My Apocalypse (Book 1): The Fall

My Apocalypse (Book 1): The Fall by Edward J. Eaton II Page B

Book: My Apocalypse (Book 1): The Fall by Edward J. Eaton II Read Free Book Online
Authors: Edward J. Eaton II
one of Satan’s minions sent to eat my soul. I threw the door open, not daring to take my eyes from it, when the wood panel at the bottom split open and erupted outwards.
    There was my dog, Cat, coming through the door at me. Part of his face was gone, peeled away by a sharp piece of the wooden door. Blood and black ichor seeped from his jaws, now upraised in a feral snarl. His teeth were bloodstained and bared, and his eyes were alight with a hellish light. Whatever Cat was now, he sure was no longer my beloved dog. Further and further through the door he pushed, more and more flesh being stripped away by the wood, and I decided not to wait around. I turned and bolted out of the door, heading back towards the tracks. I heard Cat let out one more howl, louder and longer than any I had ever heard before, and became even more scared when I heard it answered by two others after, mere seconds apart from each other.
    I made it to the tracks easily, and decided it would be in my best interest to keep myself armed. I did not want to draw attention to myself, so I left the pistol in my belt. I instead pulled the cane apart, holding the blade in my right hand, the metal shaft in my left. I swore under my breath, realizing my handicap with the missing eye. If anything came up on that side, I would be pretty much fucked unless I heard them first.
    Crossing over Avenue G, I decided to stay on the tracks, figuring that I would be hidden better than if I took the main road. My in-laws lived almost exactly a mile away, and either route would get me there just as quick. I had gone about two hundred yards after crossing the road, the natural walls that rose on either side of the tracks now almost fifteen feet high, when I realized the folly of my decision.
    I was running hard at that point, excitement and adrenaline kept my feet pumping. I wasn’t paying the best attention though. Finally looking up, I slid to a stop in the gravel beside the tracks themselves. There, about twenty feet ahead of me, was a group of them things. They were coming towards me, slowly, and must have been being drawn by the music. They were spread out pretty good, but the small herd had enough members to give me pause. I had already been spotted though, and my options were few:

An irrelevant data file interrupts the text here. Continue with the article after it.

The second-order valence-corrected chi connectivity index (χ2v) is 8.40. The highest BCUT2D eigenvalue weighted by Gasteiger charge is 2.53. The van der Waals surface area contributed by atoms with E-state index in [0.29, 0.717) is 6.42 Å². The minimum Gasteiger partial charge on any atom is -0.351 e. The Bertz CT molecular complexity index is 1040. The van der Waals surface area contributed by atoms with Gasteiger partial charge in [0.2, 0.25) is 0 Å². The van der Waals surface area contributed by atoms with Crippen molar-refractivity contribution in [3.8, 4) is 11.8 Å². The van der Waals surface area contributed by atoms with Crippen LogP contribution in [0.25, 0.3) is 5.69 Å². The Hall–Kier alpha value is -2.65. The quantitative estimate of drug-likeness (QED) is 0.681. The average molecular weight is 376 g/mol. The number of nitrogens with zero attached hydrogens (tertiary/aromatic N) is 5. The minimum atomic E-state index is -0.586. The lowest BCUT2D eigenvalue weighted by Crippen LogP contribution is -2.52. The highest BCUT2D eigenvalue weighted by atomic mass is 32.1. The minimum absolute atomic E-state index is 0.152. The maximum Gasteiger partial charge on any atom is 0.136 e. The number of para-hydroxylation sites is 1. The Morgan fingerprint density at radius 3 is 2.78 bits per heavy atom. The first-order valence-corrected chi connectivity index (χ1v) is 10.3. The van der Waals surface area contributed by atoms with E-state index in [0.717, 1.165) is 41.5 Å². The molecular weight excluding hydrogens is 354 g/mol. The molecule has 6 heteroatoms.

Run back the way I came, back towards my home and the demon version of my loved pet.
    Try and scale the ravine wall, thick with brush and near impassable.
    Fight my way through the herd.
    I chose the second. Mama didn’t give birth to a fool.
    I dove into the brush on the right side, instantly feeling my hands start to get cut and bleed from the large thorns on the bushes I was trying to use for leverage. I could hear the zombies getting closer, and I wasn’t making good time up the hill. Finally making it to a clearer spot under a small tree, I turned back to look, leaning up against the high side of its trunk. The dead-heads were there below me, trying to follow. Thirty or so of them bastards were down there, grouped together and trying to climb over one another to get to me. Lucky for me, they didn’t seem too bright, and the thick brush impeded them from coming after me.
    I spent a few moments to catch my breath, and than finished my climb.
    Coming out of the bushes at the top, I was relieved to see that there was nothing in sight but the street and apparently empty houses. I took a deep breath and continued on my way.
    A little while later, I had made it to Lakeview Avenue. There was my aunt’s house, dark and empty, on the corner, and from here I could see my in-laws house down the street. I smiled, relief washing over me. I had just started down the street when, in the distance, I heard a howl that I recognized easily. Cat must have made it through the outside door, and between my leg and my now bleeding hands, I was sure that he could track me easily. I broke into a run, trying to cover the distance as quick as I could.
    As I came into the yard, I immediately noticed that there

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